Between the environmental damage caused by long lasting traditional plastics and the need for alternative solutions, ENSO RENEW™ RTP will change the face of the industry and the environment. Contact an ENSO Plastics Business Development Representative today to learn more about how your company and brand can now use plastics that are more environmentally responsible.

About ENSO Plastics™
ENSO Plastics™, LLC is an environmental plastics solutions company with proprietary biodegradable and biobased solutions, bringing to market cost competitive cutting-edge solutions to meet the market demands of sustainability, home or industrial compostability, landfill biodegradability, marine degradability and recyclability.

ENSO Plastics™ has a mission to solve the global plastics pollution issue by bringing the best technologies to market, finding solutions with the greatest and most productive impact for the plastics industry and providing answers that can be trusted to integrate seamlessly – a platform that companies can stand behind with confidence.

Learn more about ENSO™ technologies visit us at http://www.ensoplastics.com or call U.S. (866) 936-3676 , international 001 602 639-4228 .

The Truth Shall Set You Free

We produce well over 200 billion pounds of plastic each year.  This is a well-documented environmental issue of grim proportions; plastic is literally trashing our planet.  Brands, manufactures and consumers are fully aware and the search for solutions is in full swing.  Fortunately, our awareness has spurred incredible technological advances to address this problem, some better than others.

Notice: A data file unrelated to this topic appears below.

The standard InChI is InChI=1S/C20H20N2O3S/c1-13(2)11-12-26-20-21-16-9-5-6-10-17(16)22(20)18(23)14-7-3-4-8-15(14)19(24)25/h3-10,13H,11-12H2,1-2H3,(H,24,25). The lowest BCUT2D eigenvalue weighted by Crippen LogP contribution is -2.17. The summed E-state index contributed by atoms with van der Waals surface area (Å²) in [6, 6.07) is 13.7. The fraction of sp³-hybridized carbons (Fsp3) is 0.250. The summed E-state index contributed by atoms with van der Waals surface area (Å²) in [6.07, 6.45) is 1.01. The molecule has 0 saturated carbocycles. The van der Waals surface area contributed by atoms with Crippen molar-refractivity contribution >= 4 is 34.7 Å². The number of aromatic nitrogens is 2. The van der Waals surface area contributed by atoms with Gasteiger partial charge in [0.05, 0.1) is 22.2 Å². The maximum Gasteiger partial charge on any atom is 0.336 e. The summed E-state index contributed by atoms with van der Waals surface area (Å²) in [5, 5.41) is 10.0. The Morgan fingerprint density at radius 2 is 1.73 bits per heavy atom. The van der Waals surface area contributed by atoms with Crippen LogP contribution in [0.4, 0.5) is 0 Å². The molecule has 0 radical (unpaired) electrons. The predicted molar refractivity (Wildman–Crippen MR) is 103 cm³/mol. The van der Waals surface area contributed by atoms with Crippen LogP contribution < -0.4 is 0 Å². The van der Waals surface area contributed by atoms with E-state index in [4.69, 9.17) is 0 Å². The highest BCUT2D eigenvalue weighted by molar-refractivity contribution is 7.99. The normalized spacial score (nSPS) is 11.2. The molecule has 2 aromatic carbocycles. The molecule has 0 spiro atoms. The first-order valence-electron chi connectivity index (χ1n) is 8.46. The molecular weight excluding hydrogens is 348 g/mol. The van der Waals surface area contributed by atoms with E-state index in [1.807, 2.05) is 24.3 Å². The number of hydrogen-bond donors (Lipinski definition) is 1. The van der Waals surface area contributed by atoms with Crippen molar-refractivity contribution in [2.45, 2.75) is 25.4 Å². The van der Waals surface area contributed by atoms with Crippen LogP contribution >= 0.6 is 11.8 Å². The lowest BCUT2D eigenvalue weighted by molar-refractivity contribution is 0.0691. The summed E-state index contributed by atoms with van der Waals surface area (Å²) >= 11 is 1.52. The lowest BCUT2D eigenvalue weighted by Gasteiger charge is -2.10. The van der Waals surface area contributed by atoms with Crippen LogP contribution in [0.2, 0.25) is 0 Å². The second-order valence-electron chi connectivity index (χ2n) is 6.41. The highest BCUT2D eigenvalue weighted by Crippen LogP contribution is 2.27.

As a brand, being environmentally accountable is a trait that serves well in the marketplace.  It’s a hallmark that projects the greater good.  But in a Cass Sunstein meets George Orwell world,  where the FTC, EPA, FDA, IRS, (insert acronym),  are watching your every move and new terms such as Extended Producer Responsibility emerge, it can be paralyzing to make that technological decision.  You want to choose something that is justifiable, reliable and proven.

In a small microcosm of the larger issue, we catch a glimpse of the efforts and problems we face.  In a recent article Coffee Makers wrestling with recyclability of single-serve pods,  TerraCycle is boasting about recovering 25 million coffee capsules over the last couple years, but has essentially found no use for them.  Are we to understand that companies are paying TerraCycle to collect and store these things in some warehouse?  Add to this, according to the article, 41 million adults drink a coffee made in a single-cup brewer every day.  So in a two year effort, TerraCycle could not recover a single days’ worth of coffee capsules?  Clearly, the Customary Disposal Method for this application is the garbage, in other words, the Landfill.   Let’s not jump on a bandwagon for the sake of waiving a green flag, the overall effect is useless.